I'm staying busy, keeping my mind occupied. I've made 11 quarts of dill pickles and nine pints of bread and butter pickles. Next I will look to the making of chow-chow and probably the canning of a few tomatoes, but if you've read my blog previously, you'll know that the blogs have been sparse in recent weeks. No blogs, no cooking, no reading. Just a lot of sitting in the dugout.
The appearance of my flower beds has distressed me for quite a while now, so my plans are to clean and refurbish them. As soon as the heat dissipates, I'll go at it full force, but for now, the yard work is restricted to cooler morning hours. My first task is to dig up, stem, root, and branch, a patch of lemon balm that has reproduced itself until the planet earth is in danger of falling out of orbit because of the additional weight.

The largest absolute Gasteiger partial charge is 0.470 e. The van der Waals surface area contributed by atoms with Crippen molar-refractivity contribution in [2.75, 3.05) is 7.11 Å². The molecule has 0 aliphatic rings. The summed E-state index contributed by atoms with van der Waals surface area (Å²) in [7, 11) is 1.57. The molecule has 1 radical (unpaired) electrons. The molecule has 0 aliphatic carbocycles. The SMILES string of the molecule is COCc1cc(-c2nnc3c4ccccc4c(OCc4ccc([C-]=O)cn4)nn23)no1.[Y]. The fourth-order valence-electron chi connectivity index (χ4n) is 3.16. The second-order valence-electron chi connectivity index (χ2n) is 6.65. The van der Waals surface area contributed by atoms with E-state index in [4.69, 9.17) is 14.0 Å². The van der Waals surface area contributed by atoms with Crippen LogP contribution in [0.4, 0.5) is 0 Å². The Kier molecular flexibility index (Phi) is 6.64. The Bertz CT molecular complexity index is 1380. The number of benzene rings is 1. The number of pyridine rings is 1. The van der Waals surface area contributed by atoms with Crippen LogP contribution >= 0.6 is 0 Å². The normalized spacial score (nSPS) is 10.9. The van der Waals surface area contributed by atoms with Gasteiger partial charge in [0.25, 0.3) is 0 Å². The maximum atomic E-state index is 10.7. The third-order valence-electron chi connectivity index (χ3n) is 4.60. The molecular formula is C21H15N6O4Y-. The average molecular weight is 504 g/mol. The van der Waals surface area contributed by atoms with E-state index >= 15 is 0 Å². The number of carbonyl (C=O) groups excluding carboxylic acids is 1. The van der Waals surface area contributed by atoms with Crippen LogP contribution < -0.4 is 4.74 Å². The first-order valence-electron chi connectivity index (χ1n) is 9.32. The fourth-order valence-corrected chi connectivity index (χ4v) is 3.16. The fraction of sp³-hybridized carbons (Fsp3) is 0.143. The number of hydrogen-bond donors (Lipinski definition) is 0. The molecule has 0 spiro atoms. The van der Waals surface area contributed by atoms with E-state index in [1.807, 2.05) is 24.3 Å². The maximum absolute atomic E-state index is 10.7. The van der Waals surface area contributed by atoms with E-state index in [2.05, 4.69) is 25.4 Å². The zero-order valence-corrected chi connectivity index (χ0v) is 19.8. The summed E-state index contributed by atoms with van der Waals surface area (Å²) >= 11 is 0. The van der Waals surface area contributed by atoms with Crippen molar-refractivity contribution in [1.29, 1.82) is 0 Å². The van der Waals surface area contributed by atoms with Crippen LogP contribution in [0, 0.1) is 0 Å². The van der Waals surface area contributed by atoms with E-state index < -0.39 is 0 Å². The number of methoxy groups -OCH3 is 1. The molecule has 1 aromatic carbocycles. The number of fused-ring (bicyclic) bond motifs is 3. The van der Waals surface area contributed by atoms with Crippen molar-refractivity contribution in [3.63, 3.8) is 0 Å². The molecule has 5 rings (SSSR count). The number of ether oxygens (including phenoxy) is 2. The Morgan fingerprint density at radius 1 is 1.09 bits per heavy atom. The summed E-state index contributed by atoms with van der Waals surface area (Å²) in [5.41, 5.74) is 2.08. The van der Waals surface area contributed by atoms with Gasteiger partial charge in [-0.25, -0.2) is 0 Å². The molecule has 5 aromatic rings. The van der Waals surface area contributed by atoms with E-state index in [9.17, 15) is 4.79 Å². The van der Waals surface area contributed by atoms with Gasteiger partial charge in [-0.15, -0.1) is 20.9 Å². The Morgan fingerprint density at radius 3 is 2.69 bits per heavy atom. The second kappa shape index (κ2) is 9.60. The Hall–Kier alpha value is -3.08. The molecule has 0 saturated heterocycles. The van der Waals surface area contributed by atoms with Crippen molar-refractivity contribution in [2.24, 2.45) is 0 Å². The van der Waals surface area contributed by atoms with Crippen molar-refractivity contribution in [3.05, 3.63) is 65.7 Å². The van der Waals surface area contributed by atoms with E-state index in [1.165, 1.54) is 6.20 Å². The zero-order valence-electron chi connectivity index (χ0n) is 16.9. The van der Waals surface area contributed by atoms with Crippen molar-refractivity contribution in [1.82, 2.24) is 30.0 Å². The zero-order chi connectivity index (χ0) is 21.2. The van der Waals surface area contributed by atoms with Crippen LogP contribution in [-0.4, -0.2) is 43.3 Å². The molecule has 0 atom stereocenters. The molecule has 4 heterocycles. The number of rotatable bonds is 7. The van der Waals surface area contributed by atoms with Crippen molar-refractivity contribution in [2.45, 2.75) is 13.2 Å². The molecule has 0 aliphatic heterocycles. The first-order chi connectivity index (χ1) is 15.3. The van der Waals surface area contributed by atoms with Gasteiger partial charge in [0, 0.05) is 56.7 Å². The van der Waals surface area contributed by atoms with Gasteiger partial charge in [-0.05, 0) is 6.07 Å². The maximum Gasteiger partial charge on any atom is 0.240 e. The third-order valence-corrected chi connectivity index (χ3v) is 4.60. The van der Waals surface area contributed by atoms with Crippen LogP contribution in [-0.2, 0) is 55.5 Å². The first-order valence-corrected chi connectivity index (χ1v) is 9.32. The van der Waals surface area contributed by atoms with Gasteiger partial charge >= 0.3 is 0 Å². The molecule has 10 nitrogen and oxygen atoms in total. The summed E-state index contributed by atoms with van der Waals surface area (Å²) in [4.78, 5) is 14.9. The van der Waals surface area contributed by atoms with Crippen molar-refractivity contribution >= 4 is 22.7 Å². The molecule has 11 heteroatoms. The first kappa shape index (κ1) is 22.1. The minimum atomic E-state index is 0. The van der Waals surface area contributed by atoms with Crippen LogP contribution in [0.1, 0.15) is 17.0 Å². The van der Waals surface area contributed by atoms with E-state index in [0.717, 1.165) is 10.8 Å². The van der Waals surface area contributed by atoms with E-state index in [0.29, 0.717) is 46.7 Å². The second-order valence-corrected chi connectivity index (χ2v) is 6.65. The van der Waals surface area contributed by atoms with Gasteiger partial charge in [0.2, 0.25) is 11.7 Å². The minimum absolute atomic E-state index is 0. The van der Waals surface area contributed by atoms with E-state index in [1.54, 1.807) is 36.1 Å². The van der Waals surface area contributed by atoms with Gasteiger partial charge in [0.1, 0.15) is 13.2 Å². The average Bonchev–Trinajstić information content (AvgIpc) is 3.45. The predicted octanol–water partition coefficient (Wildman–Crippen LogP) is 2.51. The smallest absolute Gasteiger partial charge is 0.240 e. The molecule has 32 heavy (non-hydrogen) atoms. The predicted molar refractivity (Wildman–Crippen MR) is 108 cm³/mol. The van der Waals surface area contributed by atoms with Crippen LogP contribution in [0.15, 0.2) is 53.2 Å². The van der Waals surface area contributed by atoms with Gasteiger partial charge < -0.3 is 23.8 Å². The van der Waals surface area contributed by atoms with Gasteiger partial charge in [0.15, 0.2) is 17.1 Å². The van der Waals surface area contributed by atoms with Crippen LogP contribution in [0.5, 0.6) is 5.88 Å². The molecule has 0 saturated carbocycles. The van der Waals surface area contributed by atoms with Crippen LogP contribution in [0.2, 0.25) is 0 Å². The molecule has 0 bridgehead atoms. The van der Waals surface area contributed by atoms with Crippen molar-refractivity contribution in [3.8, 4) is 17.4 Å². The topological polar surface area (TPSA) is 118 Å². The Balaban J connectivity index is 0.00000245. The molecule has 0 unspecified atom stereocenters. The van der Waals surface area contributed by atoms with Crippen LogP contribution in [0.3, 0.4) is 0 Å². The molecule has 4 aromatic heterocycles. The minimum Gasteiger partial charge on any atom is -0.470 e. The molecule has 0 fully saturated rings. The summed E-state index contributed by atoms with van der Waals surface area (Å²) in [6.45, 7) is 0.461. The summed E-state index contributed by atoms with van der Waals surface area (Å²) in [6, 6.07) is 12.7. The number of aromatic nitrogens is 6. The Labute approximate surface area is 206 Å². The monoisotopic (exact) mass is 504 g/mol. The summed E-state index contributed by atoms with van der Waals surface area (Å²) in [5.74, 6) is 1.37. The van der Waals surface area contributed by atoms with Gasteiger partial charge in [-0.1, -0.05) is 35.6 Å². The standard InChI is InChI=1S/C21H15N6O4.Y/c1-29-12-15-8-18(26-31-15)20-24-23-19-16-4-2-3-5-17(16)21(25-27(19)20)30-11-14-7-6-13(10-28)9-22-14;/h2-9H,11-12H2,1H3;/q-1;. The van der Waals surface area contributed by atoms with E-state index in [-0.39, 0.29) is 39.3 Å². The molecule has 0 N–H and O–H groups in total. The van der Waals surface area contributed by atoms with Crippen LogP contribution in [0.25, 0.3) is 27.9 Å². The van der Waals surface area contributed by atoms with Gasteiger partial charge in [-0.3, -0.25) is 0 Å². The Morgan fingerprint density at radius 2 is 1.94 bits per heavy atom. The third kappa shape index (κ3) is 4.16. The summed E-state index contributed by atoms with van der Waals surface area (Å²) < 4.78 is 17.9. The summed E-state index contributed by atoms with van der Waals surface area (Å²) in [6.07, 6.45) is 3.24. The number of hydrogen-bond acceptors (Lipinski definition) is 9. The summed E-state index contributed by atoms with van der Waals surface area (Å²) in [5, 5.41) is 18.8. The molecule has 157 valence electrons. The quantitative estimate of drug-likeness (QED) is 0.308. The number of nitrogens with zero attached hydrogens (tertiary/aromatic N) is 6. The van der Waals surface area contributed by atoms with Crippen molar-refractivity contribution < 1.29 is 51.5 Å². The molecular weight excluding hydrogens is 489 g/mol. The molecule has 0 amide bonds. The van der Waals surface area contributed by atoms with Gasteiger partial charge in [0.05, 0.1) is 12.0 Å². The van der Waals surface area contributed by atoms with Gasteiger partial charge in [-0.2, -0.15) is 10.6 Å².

|Smyth County clay clod |
beside a root.
This morning when I had worked my way back under the cherry tree, I dug up the plant tag for the original lemon balm plants. This tag has been under that tree for nearly 20 years, another piece of proof that plastic never decomposes. It calls lemon balm a perennial, but I can tell you that it is not a perennial. It's a weed.
|I'm over half-way finished digging up the lemon balm.|
I once had some bee balm in this bed, a fragrant, minty plant with a red flower that attracts humming birds and butterflies. But it died out. The lemon balm probably killed it in its sleep.
When I dig up a root, I pull at it, tug on it, yank it up, bringing out the tentacles (with new sprouts on it, no less) with big bricks of dried clay attached to it. It's impossible to remove every cell of every root, and I know that even one molecule of lemon balm root left behind will no doubt spring to life with its fresh, lemon-mint fragrance. Not to worry. I have a jug of Roundup in the garage.